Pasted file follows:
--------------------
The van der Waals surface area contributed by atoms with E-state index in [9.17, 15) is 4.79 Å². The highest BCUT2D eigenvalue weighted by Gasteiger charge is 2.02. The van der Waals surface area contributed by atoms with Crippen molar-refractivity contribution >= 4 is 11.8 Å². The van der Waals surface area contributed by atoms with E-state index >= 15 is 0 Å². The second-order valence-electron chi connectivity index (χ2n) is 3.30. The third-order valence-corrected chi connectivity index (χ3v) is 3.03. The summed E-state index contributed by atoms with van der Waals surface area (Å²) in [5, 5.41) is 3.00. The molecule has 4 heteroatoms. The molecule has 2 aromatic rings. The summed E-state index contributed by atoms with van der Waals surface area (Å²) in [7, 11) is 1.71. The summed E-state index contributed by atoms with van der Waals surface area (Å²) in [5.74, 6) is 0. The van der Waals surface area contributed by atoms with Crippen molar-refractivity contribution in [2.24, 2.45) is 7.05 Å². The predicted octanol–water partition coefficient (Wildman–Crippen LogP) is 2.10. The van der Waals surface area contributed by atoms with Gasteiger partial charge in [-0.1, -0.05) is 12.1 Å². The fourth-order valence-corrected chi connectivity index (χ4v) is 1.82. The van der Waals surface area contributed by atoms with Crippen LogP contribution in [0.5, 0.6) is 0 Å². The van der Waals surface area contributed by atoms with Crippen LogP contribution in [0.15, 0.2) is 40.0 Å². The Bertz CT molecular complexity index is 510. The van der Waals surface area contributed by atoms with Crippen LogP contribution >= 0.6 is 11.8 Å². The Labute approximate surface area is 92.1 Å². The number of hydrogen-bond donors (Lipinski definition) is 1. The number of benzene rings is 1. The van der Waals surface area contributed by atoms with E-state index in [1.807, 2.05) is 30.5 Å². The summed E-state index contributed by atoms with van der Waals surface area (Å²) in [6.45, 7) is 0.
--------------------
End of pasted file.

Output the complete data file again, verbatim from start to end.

The van der Waals surface area contributed by atoms with E-state index in [9.17, 15) is 4.79 Å². The highest BCUT2D eigenvalue weighted by Gasteiger charge is 2.02. The van der Waals surface area contributed by atoms with Crippen molar-refractivity contribution >= 4 is 11.8 Å². The van der Waals surface area contributed by atoms with E-state index >= 15 is 0 Å². The second-order valence-electron chi connectivity index (χ2n) is 3.30. The third-order valence-corrected chi connectivity index (χ3v) is 3.03. The summed E-state index contributed by atoms with van der Waals surface area (Å²) in [5, 5.41) is 3.00. The molecule has 4 heteroatoms. The molecule has 2 aromatic rings. The summed E-state index contributed by atoms with van der Waals surface area (Å²) in [7, 11) is 1.71. The summed E-state index contributed by atoms with van der Waals surface area (Å²) in [5.74, 6) is 0. The van der Waals surface area contributed by atoms with Crippen molar-refractivity contribution in [2.24, 2.45) is 7.05 Å². The predicted octanol–water partition coefficient (Wildman–Crippen LogP) is 2.10. The van der Waals surface area contributed by atoms with Gasteiger partial charge in [-0.1, -0.05) is 12.1 Å². The fourth-order valence-corrected chi connectivity index (χ4v) is 1.82. The van der Waals surface area contributed by atoms with Crippen LogP contribution in [0.5, 0.6) is 0 Å². The van der Waals surface area contributed by atoms with Crippen LogP contribution in [0.15, 0.2) is 40.0 Å². The Bertz CT molecular complexity index is 510. The van der Waals surface area contributed by atoms with Crippen LogP contribution >= 0.6 is 11.8 Å². The Labute approximate surface area is 92.1 Å². The number of hydrogen-bond donors (Lipinski definition) is 1. The number of benzene rings is 1. The van der Waals surface area contributed by atoms with E-state index in [1.807, 2.05) is 30.5 Å². The summed E-state index contributed by atoms with van der Waals surface area (Å²) in [6.45, 7) is 0.